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Children’s sensory skills – sight, sound, touch, smell, and taste – are a critical part of their growth and development.

Baby lightly being picked up to play with blue toy

Children learn and take in the world around them through their senses. In fact, an important part of a young child’s development includes the growth of their sensory system, which sets the foundation for learning.

“Sensory integration” refers to processes in the brain that take in information we receive from the five senses (sight, sound, touch, smell, and taste), organize it, and respond. Young children often react and respond to sensory information in different ways. For example, when a fire truck roars by, your toddler may cover his ears because the sound is too loud. Or, when your preschooler can smell her favorite food cooking in the kitchen, she runs in and asks to have some.

Here are some supportive and easy ways to help build and support your child’s sensory skills:

  • Early on, encourage your child to touch and feel things made of different textures – liquids, fuzzy material, sand, and shaving cream are all great examples!

  • Headed somewhere with loud noises or bright lights? Give your child a few extra minutes to adjust and ease into the new environment. If your child seems overwhelmed, dim the lights if possible, or offer sunglasses and headphones to tone down the sights and sounds.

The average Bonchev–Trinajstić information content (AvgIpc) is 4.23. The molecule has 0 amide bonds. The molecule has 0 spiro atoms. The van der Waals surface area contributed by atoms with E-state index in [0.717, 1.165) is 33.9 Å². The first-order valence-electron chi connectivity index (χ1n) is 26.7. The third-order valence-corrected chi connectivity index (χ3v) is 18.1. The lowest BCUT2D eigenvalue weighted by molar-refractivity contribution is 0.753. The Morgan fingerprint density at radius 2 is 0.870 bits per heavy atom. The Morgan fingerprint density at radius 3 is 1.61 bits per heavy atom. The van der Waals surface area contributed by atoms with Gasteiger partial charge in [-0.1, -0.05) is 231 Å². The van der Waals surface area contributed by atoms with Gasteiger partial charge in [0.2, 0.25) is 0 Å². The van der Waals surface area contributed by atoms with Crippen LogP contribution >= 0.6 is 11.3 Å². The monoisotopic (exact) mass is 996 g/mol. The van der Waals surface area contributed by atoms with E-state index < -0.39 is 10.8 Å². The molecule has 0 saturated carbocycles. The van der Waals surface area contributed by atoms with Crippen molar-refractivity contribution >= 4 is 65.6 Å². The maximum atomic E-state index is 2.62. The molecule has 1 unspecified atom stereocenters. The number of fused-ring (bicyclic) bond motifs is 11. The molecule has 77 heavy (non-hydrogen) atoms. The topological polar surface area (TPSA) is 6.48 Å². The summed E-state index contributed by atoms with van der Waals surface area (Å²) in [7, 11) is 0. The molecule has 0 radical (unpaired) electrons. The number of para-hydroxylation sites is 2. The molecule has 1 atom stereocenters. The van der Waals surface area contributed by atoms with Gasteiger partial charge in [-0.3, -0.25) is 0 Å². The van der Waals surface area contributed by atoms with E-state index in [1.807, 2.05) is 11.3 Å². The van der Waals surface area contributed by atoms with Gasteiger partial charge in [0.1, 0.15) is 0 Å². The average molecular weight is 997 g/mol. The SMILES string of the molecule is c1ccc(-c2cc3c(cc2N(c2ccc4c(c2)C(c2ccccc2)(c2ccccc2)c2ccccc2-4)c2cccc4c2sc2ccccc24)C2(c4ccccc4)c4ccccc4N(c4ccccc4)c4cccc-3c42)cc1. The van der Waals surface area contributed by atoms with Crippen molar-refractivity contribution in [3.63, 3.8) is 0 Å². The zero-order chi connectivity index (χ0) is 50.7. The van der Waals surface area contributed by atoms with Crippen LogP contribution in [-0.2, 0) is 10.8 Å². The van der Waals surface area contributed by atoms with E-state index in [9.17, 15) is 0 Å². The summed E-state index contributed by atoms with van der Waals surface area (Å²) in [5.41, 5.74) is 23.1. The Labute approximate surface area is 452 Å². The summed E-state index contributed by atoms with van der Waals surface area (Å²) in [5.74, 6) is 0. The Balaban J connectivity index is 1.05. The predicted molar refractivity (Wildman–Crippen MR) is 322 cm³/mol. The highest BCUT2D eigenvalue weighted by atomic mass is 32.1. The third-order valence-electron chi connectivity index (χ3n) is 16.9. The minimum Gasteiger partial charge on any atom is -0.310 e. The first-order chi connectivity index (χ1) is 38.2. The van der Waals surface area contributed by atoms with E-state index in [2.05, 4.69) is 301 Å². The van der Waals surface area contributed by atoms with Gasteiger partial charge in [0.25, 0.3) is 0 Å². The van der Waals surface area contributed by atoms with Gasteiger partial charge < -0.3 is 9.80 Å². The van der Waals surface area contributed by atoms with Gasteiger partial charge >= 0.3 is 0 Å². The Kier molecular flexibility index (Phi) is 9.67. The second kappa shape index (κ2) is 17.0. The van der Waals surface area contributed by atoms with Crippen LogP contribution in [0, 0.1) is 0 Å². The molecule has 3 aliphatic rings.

• Trying new foods – or even just smelling them – is a great way to stimulate your child’s sense of taste and smell.

  • The power of touch can go a long way. Hugs, holding hands, and gentle back rubs are a few simple ways you can offer your child that extra sense of touch that his body needs. However, for some kids, a simple touch can overstimulate the senses. Figure out what works best for your child – or ask what she prefers.

Have you heard of a “sensory diet?” Just like balancing healthy foods on a dinner plate, this concept balances your child’s sensory needs in everyday situations. For example, if your child has a hard time sitting still, you can balance out that extra energy by asking him to do some jumping jacks. If your child covers her ears in a loud environment, offer her headphones or earplugs to help muffle the sounds.

First 5 California
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First 5 California
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